LONDON (Reuters) – Mixed signals from Saudi Arabia have thrown into question whether the top oil exporter will throttle back output as agreed with other OPEC members this week.
Saudi Arabia, the most influential member of OPEC, signed up to a deal on Wednesday that would cut output by around half a million barrels per day (bpd) after oil prices fell from a peak above $147 a barrel in July to just above $100.
Any cut would be made primarily by Saudi Arabia, which produces most of the additional barrels above OPEC’s agreed target.
Concern about the effect of high fuel prices on the economies of leading energy consumer the United States and of other big consumers could prevent the OPEC kingpin from enacting the cuts, however, analysts said.
“It always comes down to what the Saudis want to do, but the fact that they don’t appear happy with the decision throws up a question mark (about OPEC cuts),” said Mike Wittner, energy analyst at Societe Generale.
“There are political considerations and Saudi Arabia and other moderate OPEC members have a genuine concern that while higher oil prices didn’t cause the economic slowdown, they are an extra weight on the economy,” he said.
But he added he expected Saudi would eventually cut output.
COMMITMENT TO MEET DEMAND
Saudi-owned daily Al Hayat said in an unsourced report on Thursday that the oil powerhouse did not intend to cut production as it was committed to meeting demand for its crude.
Saudi Oil Minister Ali al-Naimi has not spoken since OPEC’s agreement, reached in the early hours on Wednesday, to adhere strictly to its production targets.
Before the group met, Naimi said the kingdom would continue its policy of meeting all oil demand from its customers.
A senior Gulf source said on Tuesday that consumption was not expected to fall significantly until the second quarter of 2009 and he expected Saudi Arabia to continue pumping at around its current rate, if demand held steady.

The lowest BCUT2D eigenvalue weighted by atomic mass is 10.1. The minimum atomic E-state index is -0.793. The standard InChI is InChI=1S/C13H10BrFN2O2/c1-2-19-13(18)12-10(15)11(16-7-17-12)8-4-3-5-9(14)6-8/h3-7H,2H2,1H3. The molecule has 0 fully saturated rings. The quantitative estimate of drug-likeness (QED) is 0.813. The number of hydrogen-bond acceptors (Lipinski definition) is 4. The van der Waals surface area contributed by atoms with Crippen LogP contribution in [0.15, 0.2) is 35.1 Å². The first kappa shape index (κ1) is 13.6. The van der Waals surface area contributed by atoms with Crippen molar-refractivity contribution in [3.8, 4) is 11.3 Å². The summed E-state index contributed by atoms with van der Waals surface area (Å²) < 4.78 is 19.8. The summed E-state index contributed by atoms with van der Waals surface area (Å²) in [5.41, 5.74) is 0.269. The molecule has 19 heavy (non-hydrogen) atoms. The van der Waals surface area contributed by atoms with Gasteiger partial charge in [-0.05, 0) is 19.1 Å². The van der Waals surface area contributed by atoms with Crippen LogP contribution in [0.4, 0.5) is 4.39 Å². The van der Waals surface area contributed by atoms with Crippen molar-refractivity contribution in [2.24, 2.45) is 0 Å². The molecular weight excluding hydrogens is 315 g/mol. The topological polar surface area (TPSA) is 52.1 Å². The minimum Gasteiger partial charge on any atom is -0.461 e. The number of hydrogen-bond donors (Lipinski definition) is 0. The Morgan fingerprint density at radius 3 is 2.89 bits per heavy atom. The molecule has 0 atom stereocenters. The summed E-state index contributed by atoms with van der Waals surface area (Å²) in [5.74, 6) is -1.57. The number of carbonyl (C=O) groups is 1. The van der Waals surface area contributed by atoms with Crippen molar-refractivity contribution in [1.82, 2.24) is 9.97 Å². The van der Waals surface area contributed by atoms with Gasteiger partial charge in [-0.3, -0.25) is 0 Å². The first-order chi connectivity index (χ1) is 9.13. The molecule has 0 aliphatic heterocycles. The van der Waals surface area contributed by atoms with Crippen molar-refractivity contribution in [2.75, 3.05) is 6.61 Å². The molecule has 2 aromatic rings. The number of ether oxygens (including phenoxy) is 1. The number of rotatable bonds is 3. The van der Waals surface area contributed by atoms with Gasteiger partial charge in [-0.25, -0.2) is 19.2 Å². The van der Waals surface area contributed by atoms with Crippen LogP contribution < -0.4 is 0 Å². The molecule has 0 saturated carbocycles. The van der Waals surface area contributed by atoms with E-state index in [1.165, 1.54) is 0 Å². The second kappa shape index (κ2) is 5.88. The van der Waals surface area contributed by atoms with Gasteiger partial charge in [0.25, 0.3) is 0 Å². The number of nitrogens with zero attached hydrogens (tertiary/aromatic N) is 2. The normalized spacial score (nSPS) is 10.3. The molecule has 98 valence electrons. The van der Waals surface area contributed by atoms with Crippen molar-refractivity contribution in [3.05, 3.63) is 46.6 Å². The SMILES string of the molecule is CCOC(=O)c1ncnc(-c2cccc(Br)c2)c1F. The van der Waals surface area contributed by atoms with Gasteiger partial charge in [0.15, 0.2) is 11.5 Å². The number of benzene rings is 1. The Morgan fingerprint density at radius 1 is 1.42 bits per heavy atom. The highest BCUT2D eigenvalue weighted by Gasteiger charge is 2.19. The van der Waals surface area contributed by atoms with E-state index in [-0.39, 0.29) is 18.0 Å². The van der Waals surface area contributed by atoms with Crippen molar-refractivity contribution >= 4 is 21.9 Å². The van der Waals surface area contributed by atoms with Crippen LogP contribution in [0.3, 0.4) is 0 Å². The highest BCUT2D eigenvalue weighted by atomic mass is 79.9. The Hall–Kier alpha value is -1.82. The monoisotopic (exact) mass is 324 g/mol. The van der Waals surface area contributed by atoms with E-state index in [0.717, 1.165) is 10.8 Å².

Shokri Ghanem, head of Libya’s state oil company, who has repeatedly said the market was in danger of becoming oversupplied, insisted to Reuters on Thursday that OPEC would cut.
After briefly rising by a dollar following the OPEC decision, oil prices touched a five-month low just above $100 on Thursday. Concerns Hurricane Ike could disrupt the U.S. oil sector pushed prices up on Friday and analysts said the market was waiting for concrete signs Saudi was reducing output.
“It is just unclear. I think the market will want to see confirmation in time spreads or freight rates or differentials,” said Thomas Stenvoll, an oil strategist for UBS.
The Organization of the Petroleum Exporting Countries as a group has kept its collective output target steady all year, after agreeing to raise its ceiling in September 2007 by a modest 500,000 bpd.
At a specially convened meeting to address runaway oil prices in Jeddah in June, Saudi Arabia announced unilaterally that it would pump 9.7 million bpd, around 750,000 bpd above its agreed ceiling.
“(Saudi Arabia) has produced above quota every month since quotas were increased and announced two unilateral increases. We believe this demonstrates that it does not want a triple digit oil price,” said Dresdner Kleinwort in a research note.
Demand in top oil consumer the United States has already fallen by the fastest rate since 1982 in the first half of this year.
A serious move to trim output now, as hurricanes threaten U.S. energy infrastructure and companies gear up for the peak demand northern winter, could send prices spiking, analysts said.
Saudi Arabia could also be worried that if prices remained high, consumption could drop even more — and send oil lower in the longer term.
“The Saudis may be the only country with some idea of just how much of an impact high prices have had on hurting demand,” said Peter Beutel, president of Cameron Hanover.
“The higher they raise it (the price) now, the lower it will go because of the massive dislocation to the global economy.”